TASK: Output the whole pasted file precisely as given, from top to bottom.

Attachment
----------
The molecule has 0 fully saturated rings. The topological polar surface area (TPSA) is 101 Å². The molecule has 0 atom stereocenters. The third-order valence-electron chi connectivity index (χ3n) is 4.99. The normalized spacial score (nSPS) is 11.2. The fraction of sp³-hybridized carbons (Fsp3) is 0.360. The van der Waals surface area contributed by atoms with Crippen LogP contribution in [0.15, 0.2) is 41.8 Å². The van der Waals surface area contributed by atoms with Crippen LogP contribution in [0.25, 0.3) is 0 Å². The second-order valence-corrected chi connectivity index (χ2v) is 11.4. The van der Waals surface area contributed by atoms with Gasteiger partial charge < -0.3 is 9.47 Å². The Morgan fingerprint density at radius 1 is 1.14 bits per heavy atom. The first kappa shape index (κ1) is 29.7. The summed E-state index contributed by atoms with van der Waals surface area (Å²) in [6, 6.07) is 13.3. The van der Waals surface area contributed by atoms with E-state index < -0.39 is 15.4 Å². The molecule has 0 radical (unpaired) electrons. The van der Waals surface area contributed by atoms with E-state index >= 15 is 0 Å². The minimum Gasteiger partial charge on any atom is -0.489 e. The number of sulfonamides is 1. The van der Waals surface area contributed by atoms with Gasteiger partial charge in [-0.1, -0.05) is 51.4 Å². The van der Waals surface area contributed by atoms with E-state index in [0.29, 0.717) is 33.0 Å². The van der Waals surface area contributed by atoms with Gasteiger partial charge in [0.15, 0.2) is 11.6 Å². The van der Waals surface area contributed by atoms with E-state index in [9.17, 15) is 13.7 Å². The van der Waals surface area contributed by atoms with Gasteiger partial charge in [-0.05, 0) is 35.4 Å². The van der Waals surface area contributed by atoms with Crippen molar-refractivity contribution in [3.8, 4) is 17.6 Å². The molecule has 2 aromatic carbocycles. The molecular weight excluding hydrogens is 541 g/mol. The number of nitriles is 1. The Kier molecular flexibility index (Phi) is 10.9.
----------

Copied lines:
The molecule has 0 fully saturated rings. The topological polar surface area (TPSA) is 101 Å². The molecule has 0 atom stereocenters. The third-order valence-electron chi connectivity index (χ3n) is 4.99. The normalized spacial score (nSPS) is 11.2. The fraction of sp³-hybridized carbons (Fsp3) is 0.360. The van der Waals surface area contributed by atoms with Crippen LogP contribution in [0.15, 0.2) is 41.8 Å². The van der Waals surface area contributed by atoms with Crippen LogP contribution in [0.25, 0.3) is 0 Å². The second-order valence-corrected chi connectivity index (χ2v) is 11.4. The van der Waals surface area contributed by atoms with Gasteiger partial charge < -0.3 is 9.47 Å². The Morgan fingerprint density at radius 1 is 1.14 bits per heavy atom. The first kappa shape index (κ1) is 29.7. The summed E-state index contributed by atoms with van der Waals surface area (Å²) in [6, 6.07) is 13.3. The van der Waals surface area contributed by atoms with E-state index < -0.39 is 15.4 Å². The molecule has 0 radical (unpaired) electrons. The van der Waals surface area contributed by atoms with E-state index >= 15 is 0 Å². The minimum Gasteiger partial charge on any atom is -0.489 e. The number of sulfonamides is 1. The van der Waals surface area contributed by atoms with Gasteiger partial charge in [-0.1, -0.05) is 51.4 Å². The van der Waals surface area contributed by atoms with E-state index in [0.29, 0.717) is 33.0 Å². The van der Waals surface area contributed by atoms with Gasteiger partial charge in [0.15, 0.2) is 11.6 Å². The van der Waals surface area contributed by atoms with E-state index in [9.17, 15) is 13.7 Å². The van der Waals surface area contributed by atoms with Gasteiger partial charge in [-0.05, 0) is 35.4 Å². The van der Waals surface area contributed by atoms with Crippen molar-refractivity contribution in [3.8, 4) is 17.6 Å². The molecule has 2 aromatic carbocycles. The molecular weight excluding hydrogens is 541 g/mol. The number of nitriles is 1. The Kier molecular flexibility index (Phi) is 10.9.